Four paths to Israel’s intelligence failure

  • Themes: Intelligence, Israel-Palestine, War

The Israeli security establishment's failure to adequately collect, analyse and react to its intelligence meant that the nation was unprepared for one of the darkest days in its 75-year history.

A protester stands in front of an IDF military post and raises the tear gas canister fired by the Israeli army at the demonstrators.
Protesters at an IDF military outpost on the border with Gaza, 21 August 2023. Credit: ZUMA Press, Inc. / Alamy Stock Photo

The deadly attack by Hamas on 7 October represents the greatest failure of Israeli intelligence in the country’s 75-year history. At least 1,200 Israelis have been slaughtered. But the attack was not just an Israeli intelligence failure: it was international. Citizens of other countries, including at least 17 British and 22 Americans, were killed. If it transpires, as some reports suggest, that Iran provided operational support for Hamas, then this would represent a failure on the part of other countries’ intelligence services, targeting Iran, to catch wind of the planned assault.

The attack was also, in cold operational terms, a success for Hamas. According to a senior officer from Israel’s security service, Shin Bet, whom I interviewed over the weekend: ‘nobody can understand how this happened’.

Israel now faces arguably the most perilous moment in its history. When adjusted for Israel’s population size, this attack by Hamas is worse than 9/11 was for the United States. The attack, which took place on a Jewish holiday, represents the darkest day in Jewish history since the Holocaust. The images emerging from southern Israel and Gaza, which Hamas controls, are horrendous. Hamas – which the British government designates a terrorist organisation – murdered Israeli civilians in cold blood, raped and beheaded victims, and has taken at least a hundred Israeli hostages to Gaza, one of whom is a Holocaust survivor using a wheelchair. Hamas fighters killed babies and parents in their homes. Partygoers at a music festival were slaughtered.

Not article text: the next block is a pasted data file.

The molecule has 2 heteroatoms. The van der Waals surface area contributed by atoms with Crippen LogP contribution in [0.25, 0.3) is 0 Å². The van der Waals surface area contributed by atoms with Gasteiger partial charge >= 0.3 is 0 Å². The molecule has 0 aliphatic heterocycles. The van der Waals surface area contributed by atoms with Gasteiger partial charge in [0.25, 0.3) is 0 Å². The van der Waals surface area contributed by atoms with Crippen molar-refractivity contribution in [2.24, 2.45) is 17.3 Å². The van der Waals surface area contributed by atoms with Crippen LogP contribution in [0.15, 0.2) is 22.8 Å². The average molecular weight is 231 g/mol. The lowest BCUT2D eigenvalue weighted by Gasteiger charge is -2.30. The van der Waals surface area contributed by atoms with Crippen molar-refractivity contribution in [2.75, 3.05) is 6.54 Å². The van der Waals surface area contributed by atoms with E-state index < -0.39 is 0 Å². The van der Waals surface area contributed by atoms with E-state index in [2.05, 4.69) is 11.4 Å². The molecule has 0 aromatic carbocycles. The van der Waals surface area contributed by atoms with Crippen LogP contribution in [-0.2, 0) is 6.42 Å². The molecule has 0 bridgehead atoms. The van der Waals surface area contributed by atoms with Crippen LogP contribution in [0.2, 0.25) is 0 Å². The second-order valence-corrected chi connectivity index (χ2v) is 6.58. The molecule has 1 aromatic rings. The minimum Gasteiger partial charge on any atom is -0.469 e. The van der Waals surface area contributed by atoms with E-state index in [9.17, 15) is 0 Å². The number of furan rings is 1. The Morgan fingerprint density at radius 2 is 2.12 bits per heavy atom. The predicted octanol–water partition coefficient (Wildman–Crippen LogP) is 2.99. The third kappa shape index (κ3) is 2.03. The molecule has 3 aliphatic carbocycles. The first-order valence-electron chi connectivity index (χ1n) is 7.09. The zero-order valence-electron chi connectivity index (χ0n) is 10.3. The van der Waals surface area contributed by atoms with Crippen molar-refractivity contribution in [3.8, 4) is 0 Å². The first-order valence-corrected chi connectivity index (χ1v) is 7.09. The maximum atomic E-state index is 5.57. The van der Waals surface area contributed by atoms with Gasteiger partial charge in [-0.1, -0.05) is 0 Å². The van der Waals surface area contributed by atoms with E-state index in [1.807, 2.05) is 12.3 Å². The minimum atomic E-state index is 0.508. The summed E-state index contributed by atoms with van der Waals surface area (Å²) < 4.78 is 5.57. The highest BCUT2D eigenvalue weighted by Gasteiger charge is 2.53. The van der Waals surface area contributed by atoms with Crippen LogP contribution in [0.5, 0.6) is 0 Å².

Israel has now besieged Gaza, with the stated intent of eliminating Hamas from existence. Doing so will involve urban warfare in densely populated streets, in which civilians will inevitably be killed. Hamas fighters do not wear uniforms. There will be a circular loss of life. Israel is preparing for a long war.

It is too early to draw any firm conclusions about how and why Israeli intelligence failed to detect and warn about Hamas’s attack. This will be scrutinised by the Israeli government in due course. But even at this early stage, some tentative observations can be offered.

Intelligence failures can arise in at least four different ways: through a breakdown of intelligence collection, through a failure of analysis, or a failure on the part of decision makers to listen to intelligence provided. An intelligence failure can equally occur when sufficient distance is not maintained between intelligence and policymaking, so that intelligence becomes politicised.

The catastrophe of US intelligence before 9/11 was, infamously, not a failure of intelligence collection, but a failure of analysis, to ‘connect the dots’ between clues indicating those terrorist attacks. Another intelligence disaster from our recent past, which still plagues Western services, was the faulty intelligence about Iraq’s Weapons of Mass Destruction (WMDs). That debacle was a perfect storm: a failure of intelligence collection, analysis, to ‘tell truth to power’, and the breakdown of safeguards so that decision-makers in Washington and London fitted intelligence about WMDs to what they wanted to hear.

Before Hamas’s attack on Israel, there was, self-evidently, a failure of Israeli intelligence collection. Israeli intelligence, principally Shin Bet and Israeli military intelligence, failed to discover Hamas’s plot from their human intelligence or technical intelligence sources in Gaza. This is surprising given the pre-eminent reputation of Israeli intelligence services, and, more specifically, considering that Gaza, the impoverished, small 360 square kilometre coastal strip wedged between the Mediterranean and Israel, is one of the most intensely surveilled places on earth. Israeli forces have extensive electronic monitoring capabilities there. Before this past weekend, the world assumed that Israel had equally extensive agent networks there. What happened?